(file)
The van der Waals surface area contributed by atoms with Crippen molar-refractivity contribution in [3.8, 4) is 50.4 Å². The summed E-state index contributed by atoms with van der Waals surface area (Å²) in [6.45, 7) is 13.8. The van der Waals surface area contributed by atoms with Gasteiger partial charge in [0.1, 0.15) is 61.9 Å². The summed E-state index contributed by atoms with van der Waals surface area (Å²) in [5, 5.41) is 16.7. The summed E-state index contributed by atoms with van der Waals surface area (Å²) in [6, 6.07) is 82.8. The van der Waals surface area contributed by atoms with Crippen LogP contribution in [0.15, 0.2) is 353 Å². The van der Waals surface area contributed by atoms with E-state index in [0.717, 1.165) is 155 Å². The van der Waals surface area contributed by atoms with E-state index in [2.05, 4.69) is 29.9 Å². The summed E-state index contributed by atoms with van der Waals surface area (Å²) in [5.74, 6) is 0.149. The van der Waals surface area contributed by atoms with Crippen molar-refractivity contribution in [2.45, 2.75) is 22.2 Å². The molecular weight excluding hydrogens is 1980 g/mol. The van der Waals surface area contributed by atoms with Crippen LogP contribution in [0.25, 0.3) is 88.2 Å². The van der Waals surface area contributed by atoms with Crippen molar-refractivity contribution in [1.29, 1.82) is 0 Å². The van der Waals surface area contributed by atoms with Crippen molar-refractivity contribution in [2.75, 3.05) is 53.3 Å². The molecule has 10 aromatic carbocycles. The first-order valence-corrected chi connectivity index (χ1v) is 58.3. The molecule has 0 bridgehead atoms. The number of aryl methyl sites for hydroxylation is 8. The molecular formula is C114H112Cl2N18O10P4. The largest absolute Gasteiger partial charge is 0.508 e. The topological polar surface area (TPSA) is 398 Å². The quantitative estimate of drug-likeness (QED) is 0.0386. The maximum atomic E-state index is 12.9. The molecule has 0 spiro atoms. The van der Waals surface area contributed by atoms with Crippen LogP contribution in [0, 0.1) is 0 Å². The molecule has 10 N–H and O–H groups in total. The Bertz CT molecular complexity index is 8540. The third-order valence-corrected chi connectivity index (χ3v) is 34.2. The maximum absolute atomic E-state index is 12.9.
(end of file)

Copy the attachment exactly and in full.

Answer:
The van der Waals surface area contributed by atoms with Crippen molar-refractivity contribution in [3.8, 4) is 50.4 Å². The summed E-state index contributed by atoms with van der Waals surface area (Å²) in [6.45, 7) is 13.8. The van der Waals surface area contributed by atoms with Gasteiger partial charge in [0.1, 0.15) is 61.9 Å². The summed E-state index contributed by atoms with van der Waals surface area (Å²) in [5, 5.41) is 16.7. The summed E-state index contributed by atoms with van der Waals surface area (Å²) in [6, 6.07) is 82.8. The van der Waals surface area contributed by atoms with Crippen LogP contribution in [0.15, 0.2) is 353 Å². The van der Waals surface area contributed by atoms with E-state index in [0.717, 1.165) is 155 Å². The van der Waals surface area contributed by atoms with E-state index in [2.05, 4.69) is 29.9 Å². The summed E-state index contributed by atoms with van der Waals surface area (Å²) in [5.74, 6) is 0.149. The van der Waals surface area contributed by atoms with Crippen molar-refractivity contribution in [2.45, 2.75) is 22.2 Å². The molecular weight excluding hydrogens is 1980 g/mol. The van der Waals surface area contributed by atoms with Crippen LogP contribution in [0.25, 0.3) is 88.2 Å². The van der Waals surface area contributed by atoms with Crippen molar-refractivity contribution in [1.29, 1.82) is 0 Å². The van der Waals surface area contributed by atoms with Crippen molar-refractivity contribution in [2.75, 3.05) is 53.3 Å². The molecule has 10 aromatic carbocycles. The first-order valence-corrected chi connectivity index (χ1v) is 58.3. The molecule has 0 bridgehead atoms. The number of aryl methyl sites for hydroxylation is 8. The molecular formula is C114H112Cl2N18O10P4. The largest absolute Gasteiger partial charge is 0.508 e. The topological polar surface area (TPSA) is 398 Å². The quantitative estimate of drug-likeness (QED) is 0.0386. The maximum atomic E-state index is 12.9. The molecule has 0 spiro atoms. The van der Waals surface area contributed by atoms with Crippen LogP contribution in [0, 0.1) is 0 Å². The molecule has 10 N–H and O–H groups in total. The Bertz CT molecular complexity index is 8540. The third-order valence-corrected chi connectivity index (χ3v) is 34.2. The maximum absolute atomic E-state index is 12.9.